First day of PITP at IAS. (Princeton looks very similar to Duke; IAS looks like Radcliffe; and the IAS housing reminds a lot of central campus in Durham).
Anyways. The most interesting discussion today stemmed from Arnold Levine’s talk on viruses, which quickly morphed into aging, telomere, evolution, cancer, etc.
Viruses: 2 modes of transmission–horizontal (person to person) or vertical (inherited). Equilibrium between virus and host. Host gains a bit more resistance and virus becomes less lethal. Example of rabbits brought to Australia and the virus used to reduce its population. Given more time, most of the viruses, including HIV, will be able to coexist peacefully with the host.
Aging: Hayflick’s experiments (1965). Measure generation time versus number of generations. Most human cells stop dividing after 50-70 generations. Cells seem to have internal counter for the # of generations, which was later discovered to be telomere. Most human cells lack telomerase, and after each generation, the telomere shortens. Without sufficient telomere, chromosomes are easily damaged/fused. Activating DNA repair mechanisms such as Rb (first line of defense, mortality 1) and p53 (second line of defense, mortality 2) that stalls the cell in G1, rather than go into S. SV40 and other viruses binds to P53 and Rb to deactive them, leading to immortal cells division. Immortal cells also express telomerase.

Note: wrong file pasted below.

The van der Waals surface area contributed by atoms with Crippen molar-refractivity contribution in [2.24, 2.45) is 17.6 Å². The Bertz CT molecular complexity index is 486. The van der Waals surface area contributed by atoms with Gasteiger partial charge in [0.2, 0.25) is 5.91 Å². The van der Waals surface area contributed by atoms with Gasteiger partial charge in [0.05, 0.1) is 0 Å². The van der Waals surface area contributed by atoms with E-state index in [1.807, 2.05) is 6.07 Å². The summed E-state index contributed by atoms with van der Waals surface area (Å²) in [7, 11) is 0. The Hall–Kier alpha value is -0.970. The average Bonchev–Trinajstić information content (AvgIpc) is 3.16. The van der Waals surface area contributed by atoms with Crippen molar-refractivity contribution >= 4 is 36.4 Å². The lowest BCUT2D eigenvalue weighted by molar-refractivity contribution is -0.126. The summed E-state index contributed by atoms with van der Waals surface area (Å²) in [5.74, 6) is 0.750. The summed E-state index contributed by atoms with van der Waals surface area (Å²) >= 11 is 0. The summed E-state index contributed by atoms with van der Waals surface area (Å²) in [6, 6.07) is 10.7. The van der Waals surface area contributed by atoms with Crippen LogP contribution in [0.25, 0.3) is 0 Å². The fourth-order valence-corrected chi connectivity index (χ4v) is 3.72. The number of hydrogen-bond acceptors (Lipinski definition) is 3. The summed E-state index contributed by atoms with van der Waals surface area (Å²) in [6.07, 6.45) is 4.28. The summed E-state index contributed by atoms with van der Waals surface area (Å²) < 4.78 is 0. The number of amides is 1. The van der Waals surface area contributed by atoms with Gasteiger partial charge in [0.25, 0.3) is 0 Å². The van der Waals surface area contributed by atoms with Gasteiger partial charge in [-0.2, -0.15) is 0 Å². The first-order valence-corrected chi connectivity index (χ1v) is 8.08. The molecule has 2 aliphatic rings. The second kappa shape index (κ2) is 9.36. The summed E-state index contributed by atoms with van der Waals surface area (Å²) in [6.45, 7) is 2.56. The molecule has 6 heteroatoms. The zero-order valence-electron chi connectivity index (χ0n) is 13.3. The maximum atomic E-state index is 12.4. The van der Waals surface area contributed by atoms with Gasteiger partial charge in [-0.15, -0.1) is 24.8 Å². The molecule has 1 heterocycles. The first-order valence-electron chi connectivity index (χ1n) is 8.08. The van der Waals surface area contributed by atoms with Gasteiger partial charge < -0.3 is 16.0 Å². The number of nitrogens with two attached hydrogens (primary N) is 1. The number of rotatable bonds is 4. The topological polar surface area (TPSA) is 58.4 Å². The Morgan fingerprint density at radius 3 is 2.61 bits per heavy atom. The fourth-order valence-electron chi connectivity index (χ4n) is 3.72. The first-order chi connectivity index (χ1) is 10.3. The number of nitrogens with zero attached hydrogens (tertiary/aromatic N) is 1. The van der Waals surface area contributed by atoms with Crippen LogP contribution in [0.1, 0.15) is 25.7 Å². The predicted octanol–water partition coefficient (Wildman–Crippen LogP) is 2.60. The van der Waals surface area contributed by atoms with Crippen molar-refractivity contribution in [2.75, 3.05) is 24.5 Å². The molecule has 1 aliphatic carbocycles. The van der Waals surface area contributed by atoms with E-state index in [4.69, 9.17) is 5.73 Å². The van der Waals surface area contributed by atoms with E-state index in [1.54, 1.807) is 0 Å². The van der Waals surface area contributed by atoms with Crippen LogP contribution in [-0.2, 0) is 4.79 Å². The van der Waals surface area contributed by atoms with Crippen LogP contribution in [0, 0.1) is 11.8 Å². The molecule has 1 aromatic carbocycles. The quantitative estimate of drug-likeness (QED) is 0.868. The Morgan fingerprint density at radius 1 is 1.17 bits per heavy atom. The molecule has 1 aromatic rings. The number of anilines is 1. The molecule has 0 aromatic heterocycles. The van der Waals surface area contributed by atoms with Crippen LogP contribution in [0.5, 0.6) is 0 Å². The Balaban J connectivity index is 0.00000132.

Length of telomere correlates with lifespan of animal. Feedback between metabolism and reproduction. Animals with later reproductive age tend to live longer due to metabolic changes. Deep connection with aging and cancer.